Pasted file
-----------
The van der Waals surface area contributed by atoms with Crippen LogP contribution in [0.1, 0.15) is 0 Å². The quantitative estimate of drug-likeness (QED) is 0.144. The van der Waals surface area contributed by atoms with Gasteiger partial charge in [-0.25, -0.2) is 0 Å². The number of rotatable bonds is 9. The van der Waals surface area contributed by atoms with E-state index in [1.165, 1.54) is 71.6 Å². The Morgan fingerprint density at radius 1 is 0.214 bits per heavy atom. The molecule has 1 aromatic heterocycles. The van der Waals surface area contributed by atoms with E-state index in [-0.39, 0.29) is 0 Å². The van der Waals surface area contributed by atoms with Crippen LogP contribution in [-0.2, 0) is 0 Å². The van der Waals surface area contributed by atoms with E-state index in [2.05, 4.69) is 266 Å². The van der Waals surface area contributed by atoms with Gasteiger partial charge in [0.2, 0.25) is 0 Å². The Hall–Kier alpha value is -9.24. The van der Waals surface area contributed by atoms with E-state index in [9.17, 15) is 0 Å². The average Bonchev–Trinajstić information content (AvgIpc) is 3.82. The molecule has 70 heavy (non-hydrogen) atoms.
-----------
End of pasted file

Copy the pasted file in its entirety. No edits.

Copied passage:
The van der Waals surface area contributed by atoms with Crippen LogP contribution in [0.1, 0.15) is 0 Å². The quantitative estimate of drug-likeness (QED) is 0.144. The van der Waals surface area contributed by atoms with Gasteiger partial charge in [-0.25, -0.2) is 0 Å². The number of rotatable bonds is 9. The van der Waals surface area contributed by atoms with E-state index in [1.165, 1.54) is 71.6 Å². The Morgan fingerprint density at radius 1 is 0.214 bits per heavy atom. The molecule has 1 aromatic heterocycles. The van der Waals surface area contributed by atoms with E-state index in [-0.39, 0.29) is 0 Å². The van der Waals surface area contributed by atoms with Crippen LogP contribution in [-0.2, 0) is 0 Å². The van der Waals surface area contributed by atoms with E-state index in [2.05, 4.69) is 266 Å². The van der Waals surface area contributed by atoms with Gasteiger partial charge in [0.2, 0.25) is 0 Å². The Hall–Kier alpha value is -9.24. The van der Waals surface area contributed by atoms with E-state index in [9.17, 15) is 0 Å². The average Bonchev–Trinajstić information content (AvgIpc) is 3.82. The molecule has 70 heavy (non-hydrogen) atoms.